(IC) The Once and Future Kings

((This post was originally two posts and originally posted on my old blog HERE and HERE. Feel free to read the comments located there, starring Mynxee!))

I live three lives.

The first is that of a Minmatar Spaceship Construction Services capsuleer. MSCS is a small industrial and odd-jobs outfit that pays me reasonably well for my services. I’m not getting financially rich by any means, but I’m not a greedy man.

The second is a freedom fighter of the Ushra’Khan, of which MSCS is a member. This brings me into direct conflict with slavers among the less secure systems of New Eden. We find and kill them with extreme prejudice. We force them to stop inflicting suffering upon others, either through lethal or financial tactics. We free the slaves they seek to buy and sell.

The third life often starts where the second one ends. You see, when the slaves are freed, they often are left with nowhere to go and ruined personas. The U’K often takes them in as part of our forces, but I try to help them rebuild themselves as true Minmatar. I help them find peace and purpose at a spiritual level through meditation and learning. I help them find enlightenment when things seem all but lost.

In ancient times, the Prano clan was the centre of the Minmatar’s spiritual world. We led our people to a place of inner peace and deeper understanding, beyond the confines of their physical selves. The Amarr took all that away from us. I am the last.

Lately I’ve been trying to expand my efforts in my third life by traveling throughout the galaxy and seeking out disenfranchised souls. The poor, the ill, the broken. I help them as best I can, and some have begun to seek me out. I make no attempt to hide myself.

I had heard of a legendary warrior that was constantly at the forefront of battles and controversy. It seemed that some force always led him to the right place at the right time to be significant. Such foresight would be impossible for even the most well-informed person or organization. Could it be something more? Could this man be special? If the universe continually made him an icon for our people, why fight it? This man would need guidance… and protection.

Last night, during a meditative session with a destitute Vherokior family I received a communique. Colonel Roc Wieler would hear me out.

the conversation was short and terse, as he made no attempt to hide the fact that he held me in a small amount of suspicion. After we set a time and location, I asked him why he was giving me this chance. he ended the conversation quickly without giving me an answer.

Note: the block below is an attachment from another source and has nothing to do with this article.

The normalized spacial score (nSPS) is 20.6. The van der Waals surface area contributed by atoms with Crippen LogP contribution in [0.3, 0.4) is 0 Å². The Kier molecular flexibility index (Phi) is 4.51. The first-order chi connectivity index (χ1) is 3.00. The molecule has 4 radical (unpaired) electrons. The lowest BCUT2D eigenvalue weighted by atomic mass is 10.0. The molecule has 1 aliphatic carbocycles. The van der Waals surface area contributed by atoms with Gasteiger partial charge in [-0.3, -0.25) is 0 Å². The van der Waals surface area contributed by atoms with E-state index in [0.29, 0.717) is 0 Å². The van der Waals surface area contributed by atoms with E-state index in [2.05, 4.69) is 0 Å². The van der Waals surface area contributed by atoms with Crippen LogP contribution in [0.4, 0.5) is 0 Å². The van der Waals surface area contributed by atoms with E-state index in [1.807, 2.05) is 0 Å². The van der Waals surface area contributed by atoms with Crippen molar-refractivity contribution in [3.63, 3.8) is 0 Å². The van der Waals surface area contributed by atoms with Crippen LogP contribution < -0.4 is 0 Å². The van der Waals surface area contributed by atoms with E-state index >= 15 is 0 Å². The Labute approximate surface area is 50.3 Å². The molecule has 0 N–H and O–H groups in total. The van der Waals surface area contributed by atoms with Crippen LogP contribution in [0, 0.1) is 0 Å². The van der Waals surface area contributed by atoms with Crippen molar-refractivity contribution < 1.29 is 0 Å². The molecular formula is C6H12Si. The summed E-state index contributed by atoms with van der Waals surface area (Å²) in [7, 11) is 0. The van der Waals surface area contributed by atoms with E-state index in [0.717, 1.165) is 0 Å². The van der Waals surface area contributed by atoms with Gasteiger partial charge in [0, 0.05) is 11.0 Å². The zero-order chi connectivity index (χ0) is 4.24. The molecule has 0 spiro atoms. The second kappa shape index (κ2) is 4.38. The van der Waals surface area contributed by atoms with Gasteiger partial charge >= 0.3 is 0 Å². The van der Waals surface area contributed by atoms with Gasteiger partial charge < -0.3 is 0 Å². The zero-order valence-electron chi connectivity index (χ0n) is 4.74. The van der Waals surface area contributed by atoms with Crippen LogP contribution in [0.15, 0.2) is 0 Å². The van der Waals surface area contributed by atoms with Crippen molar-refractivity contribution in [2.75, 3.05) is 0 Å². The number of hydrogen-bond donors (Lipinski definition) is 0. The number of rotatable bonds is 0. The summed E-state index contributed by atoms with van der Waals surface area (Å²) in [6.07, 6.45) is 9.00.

I have a week to prepare myself.

———

My meeting with Colonel Roc Wieler presented several challenges.

First, I had to get into Evati alive. It being a den of pirates was a problem, as I wished to enter and leave the system without incident. I accomplish my ingress via a Republic civilian transport. Pirates didn’t normally harass civies as there was little profit to be made, and the wrath of CONCORD would not be far behind.

Keeping my status as a capsuleer hidden was a skill I had become proficient in. There was plenty of distrust between normal humans and the transhuman pod-pilot community, and avoiding that during initial contact with the down-trodden people I sought to help was important. After docking at the station and going through the same public decontamination procedures that all normal people had to endure, I stepped on to a magtrain and headed to the meeting place the Colonel had chosen.

One could easily tell it was an officer’s club that had as some point been commandeered by the local pirates. A spray-painted symbol featuring a cat with over-sized fangs gave me some idea of who called this place home.

I make a living hunting pirates, so walking into a literal den of thieves was not my idea of a wise tactical decision, especially when I was unarmed. I had to assume however, I was the only one without a ranged weapon. My kandjal was ever at my side and would allow me to fell a few attackers swiftly, but not this many. This evening could turn from cordial to deadly in the time it took to pull a trigger.

It was not difficult to pick Roc out of the crowd. He sat at a table in the centre of the room, facing the only door. He had a half-consumed beer and a pocket terminal with him, but his attention never wavered from the door. The moment I entered, he deactivated the terminal. I could sense the tension in the room rise slightly, telling me he had friends here ready to shoot me the moment he gave the signal. I tried not to look around too much as to not let on I knew I was being watched. I approached the table and bowed.